What did the report reveal about the tools and methods people use to conduct user research?

Tools:

We were surprised by the simplicity of tools people use for conducting and analyzing research, like Google Form, Google Slide, even Whatsapp to a lesser extent. In our conversations, something that came up was the lack of tools created for the African context, particularly when researching in rural areas that have issues with power and people aren’t as tech-savvy.

There is a huge opportunity to build tools that solve this problem. Some companies are already working to address it; there’s LOOKA, our sister organization, and Kimoyo Insights

Methods: 

There are various methods UX researchers can use to gather information and expose design problems. However, most of the researchers we spoke to highlighted that cultural nuance makes it challenging. As products go from having users in one country to expanding across the continent, the role of UX researchers is becoming more critical. For example, a researcher may be based in Nigeria but be helping with the rollout of a product to the Senegalese market. 

For that reason, many researchers were interested in connecting with researchers in different parts of the continent who can provide insight into their country’s cultural nuances. And to learn what methods their colleagues are using to navigate these challenges. At the moment, there’s a huge need for more researchers to write and share their processes and what they’re learning in public.  

What are some of the challenges people face conducting user research?

Stakeholder buy-in:

Even as more people learn about user research, getting stakeholder buy-in is still a challenge for all UXers, be it researchers or designers. Someone mentioned in an interview that most stakeholders would rather you show them something tangible like a design or a wireframe than research insights.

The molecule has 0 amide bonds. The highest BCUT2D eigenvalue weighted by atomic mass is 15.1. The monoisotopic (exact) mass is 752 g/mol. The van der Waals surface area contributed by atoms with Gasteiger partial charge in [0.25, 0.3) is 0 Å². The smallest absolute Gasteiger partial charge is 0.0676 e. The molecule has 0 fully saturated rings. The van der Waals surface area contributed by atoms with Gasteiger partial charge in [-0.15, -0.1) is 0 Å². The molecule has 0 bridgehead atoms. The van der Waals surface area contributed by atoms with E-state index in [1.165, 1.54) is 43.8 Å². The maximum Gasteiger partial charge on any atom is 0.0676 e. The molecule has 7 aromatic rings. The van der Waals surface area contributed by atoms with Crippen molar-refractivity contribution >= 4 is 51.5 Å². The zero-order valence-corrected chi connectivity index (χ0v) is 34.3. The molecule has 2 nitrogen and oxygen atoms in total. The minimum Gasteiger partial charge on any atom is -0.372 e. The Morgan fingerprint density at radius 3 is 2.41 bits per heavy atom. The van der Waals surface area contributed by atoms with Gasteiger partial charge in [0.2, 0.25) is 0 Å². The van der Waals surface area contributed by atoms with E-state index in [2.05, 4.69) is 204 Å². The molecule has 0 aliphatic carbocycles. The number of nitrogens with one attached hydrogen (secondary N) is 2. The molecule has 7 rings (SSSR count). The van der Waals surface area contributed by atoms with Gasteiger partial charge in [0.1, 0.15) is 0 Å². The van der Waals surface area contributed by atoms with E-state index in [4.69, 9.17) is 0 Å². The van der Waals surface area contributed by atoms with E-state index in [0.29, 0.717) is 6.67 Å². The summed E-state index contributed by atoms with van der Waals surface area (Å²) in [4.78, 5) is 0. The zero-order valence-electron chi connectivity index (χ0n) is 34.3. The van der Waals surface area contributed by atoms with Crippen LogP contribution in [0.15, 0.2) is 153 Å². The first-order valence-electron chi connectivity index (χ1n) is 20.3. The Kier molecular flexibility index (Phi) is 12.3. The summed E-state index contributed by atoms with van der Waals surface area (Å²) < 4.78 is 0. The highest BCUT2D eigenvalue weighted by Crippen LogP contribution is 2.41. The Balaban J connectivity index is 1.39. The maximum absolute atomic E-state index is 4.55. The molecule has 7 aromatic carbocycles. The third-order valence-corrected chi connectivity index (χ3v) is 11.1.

While researchers are doing their best to overcome this by advocating for research within the organizations, they are also interested in hearing from their colleagues and learning how they’re getting stakeholder buy-in. 


Are companies benefiting from their UX Research efforts and what impact is it having on tech in Africa?  

I do think companies are benefiting from their UX research efforts. From our survey, 38% of the respondents had a dedicated UX researcher at their company, while 63% conducted research at least three times a year. For this amount of people to be conducting research at least three times a year, there has to be something that’s working. People wouldn’t be doing it that often if it wasn’t relevant or working. So I do think they are benefiting from their UX research efforts. 

As for the impact it is having on the tech space in Africa, I’m not sure. There’s still not much data online on consumer behavior, so people have to rely on observing or speaking to users. 


What must happen for companies to receive the full benefit of UX Research?    

This question is interesting because, during the interviews, I noticed that whether you were speaking to someone in Dakar, Lagos, Nairobi, or Kampala, getting stakeholder buy-in for research was a huge challenge. And as I said, this isn’t just a challenge that only UX researchers face, but anyone who leads UX research in their organization. To get the full benefits of UX research, leaders in companies have to start prioritizing research.


Built In Africa. What does that mean to you?

When I hear the phrase built in Africa, what it means to me is a product or service that’s built on the continent for Africa and/or the world. But most importantly, the product is useful and solves real problems.